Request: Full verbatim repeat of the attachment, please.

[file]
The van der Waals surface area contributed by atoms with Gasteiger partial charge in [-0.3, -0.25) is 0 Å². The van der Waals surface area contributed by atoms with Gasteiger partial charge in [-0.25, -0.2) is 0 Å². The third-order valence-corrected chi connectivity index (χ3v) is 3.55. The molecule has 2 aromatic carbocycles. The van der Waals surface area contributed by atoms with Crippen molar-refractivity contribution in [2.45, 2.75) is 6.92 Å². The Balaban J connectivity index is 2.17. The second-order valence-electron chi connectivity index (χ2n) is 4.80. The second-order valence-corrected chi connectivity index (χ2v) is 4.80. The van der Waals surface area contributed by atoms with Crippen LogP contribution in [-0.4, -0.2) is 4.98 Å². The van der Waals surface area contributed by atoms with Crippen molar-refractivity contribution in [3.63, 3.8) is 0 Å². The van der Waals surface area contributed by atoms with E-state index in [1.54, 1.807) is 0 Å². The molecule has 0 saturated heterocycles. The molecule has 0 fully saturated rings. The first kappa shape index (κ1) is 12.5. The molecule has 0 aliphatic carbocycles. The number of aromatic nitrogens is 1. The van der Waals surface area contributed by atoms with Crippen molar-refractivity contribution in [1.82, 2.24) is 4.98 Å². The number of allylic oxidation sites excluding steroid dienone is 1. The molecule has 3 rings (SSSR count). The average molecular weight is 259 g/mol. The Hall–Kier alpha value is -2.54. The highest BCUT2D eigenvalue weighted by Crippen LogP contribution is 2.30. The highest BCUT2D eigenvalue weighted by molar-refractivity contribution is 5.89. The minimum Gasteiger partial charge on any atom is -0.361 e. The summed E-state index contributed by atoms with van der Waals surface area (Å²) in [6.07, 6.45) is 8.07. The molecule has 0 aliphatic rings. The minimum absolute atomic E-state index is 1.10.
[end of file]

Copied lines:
The van der Waals surface area contributed by atoms with Gasteiger partial charge in [-0.3, -0.25) is 0 Å². The van der Waals surface area contributed by atoms with Gasteiger partial charge in [-0.25, -0.2) is 0 Å². The third-order valence-corrected chi connectivity index (χ3v) is 3.55. The molecule has 2 aromatic carbocycles. The van der Waals surface area contributed by atoms with Crippen molar-refractivity contribution in [2.45, 2.75) is 6.92 Å². The Balaban J connectivity index is 2.17. The second-order valence-electron chi connectivity index (χ2n) is 4.80. The second-order valence-corrected chi connectivity index (χ2v) is 4.80. The van der Waals surface area contributed by atoms with Crippen LogP contribution in [-0.4, -0.2) is 4.98 Å². The van der Waals surface area contributed by atoms with Crippen molar-refractivity contribution in [3.63, 3.8) is 0 Å². The van der Waals surface area contributed by atoms with E-state index in [1.54, 1.807) is 0 Å². The molecule has 0 saturated heterocycles. The molecule has 0 fully saturated rings. The first kappa shape index (κ1) is 12.5. The molecule has 0 aliphatic carbocycles. The number of aromatic nitrogens is 1. The van der Waals surface area contributed by atoms with Crippen molar-refractivity contribution in [1.82, 2.24) is 4.98 Å². The number of allylic oxidation sites excluding steroid dienone is 1. The molecule has 3 rings (SSSR count). The average molecular weight is 259 g/mol. The Hall–Kier alpha value is -2.54. The highest BCUT2D eigenvalue weighted by Crippen LogP contribution is 2.30. The highest BCUT2D eigenvalue weighted by molar-refractivity contribution is 5.89. The minimum Gasteiger partial charge on any atom is -0.361 e. The summed E-state index contributed by atoms with van der Waals surface area (Å²) in [6.07, 6.45) is 8.07. The molecule has 0 aliphatic rings. The minimum absolute atomic E-state index is 1.10.